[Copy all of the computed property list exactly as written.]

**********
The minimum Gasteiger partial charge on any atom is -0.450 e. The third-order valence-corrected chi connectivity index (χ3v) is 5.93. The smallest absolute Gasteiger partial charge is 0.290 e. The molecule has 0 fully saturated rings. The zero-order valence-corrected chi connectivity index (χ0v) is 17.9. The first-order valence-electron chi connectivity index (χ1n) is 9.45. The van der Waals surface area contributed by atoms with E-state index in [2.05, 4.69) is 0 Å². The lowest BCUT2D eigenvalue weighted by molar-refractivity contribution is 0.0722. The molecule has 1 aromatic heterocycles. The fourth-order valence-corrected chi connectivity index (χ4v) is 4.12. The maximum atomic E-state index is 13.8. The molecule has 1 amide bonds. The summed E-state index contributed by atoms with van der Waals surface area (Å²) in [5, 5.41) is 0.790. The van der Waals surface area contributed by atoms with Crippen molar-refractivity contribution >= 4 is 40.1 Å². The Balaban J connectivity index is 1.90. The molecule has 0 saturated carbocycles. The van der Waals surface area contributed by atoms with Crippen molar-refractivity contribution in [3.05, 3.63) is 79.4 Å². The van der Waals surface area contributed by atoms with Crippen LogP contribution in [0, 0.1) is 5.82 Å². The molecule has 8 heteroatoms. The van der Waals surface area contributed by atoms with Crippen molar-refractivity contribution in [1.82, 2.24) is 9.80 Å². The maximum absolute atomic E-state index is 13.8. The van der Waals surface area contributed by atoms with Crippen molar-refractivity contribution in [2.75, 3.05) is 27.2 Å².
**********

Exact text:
The minimum Gasteiger partial charge on any atom is -0.450 e. The third-order valence-corrected chi connectivity index (χ3v) is 5.93. The smallest absolute Gasteiger partial charge is 0.290 e. The molecule has 0 fully saturated rings. The zero-order valence-corrected chi connectivity index (χ0v) is 17.9. The first-order valence-electron chi connectivity index (χ1n) is 9.45. The van der Waals surface area contributed by atoms with E-state index in [2.05, 4.69) is 0 Å². The lowest BCUT2D eigenvalue weighted by molar-refractivity contribution is 0.0722. The molecule has 1 aromatic heterocycles. The fourth-order valence-corrected chi connectivity index (χ4v) is 4.12. The maximum atomic E-state index is 13.8. The molecule has 1 amide bonds. The summed E-state index contributed by atoms with van der Waals surface area (Å²) in [5, 5.41) is 0.790. The van der Waals surface area contributed by atoms with Crippen molar-refractivity contribution >= 4 is 40.1 Å². The Balaban J connectivity index is 1.90. The molecule has 0 saturated carbocycles. The van der Waals surface area contributed by atoms with Crippen molar-refractivity contribution in [3.05, 3.63) is 79.4 Å². The van der Waals surface area contributed by atoms with Crippen LogP contribution in [0, 0.1) is 5.82 Å². The molecule has 8 heteroatoms. The van der Waals surface area contributed by atoms with Crippen molar-refractivity contribution in [1.82, 2.24) is 9.80 Å². The maximum absolute atomic E-state index is 13.8. The van der Waals surface area contributed by atoms with Crippen molar-refractivity contribution in [2.75, 3.05) is 27.2 Å².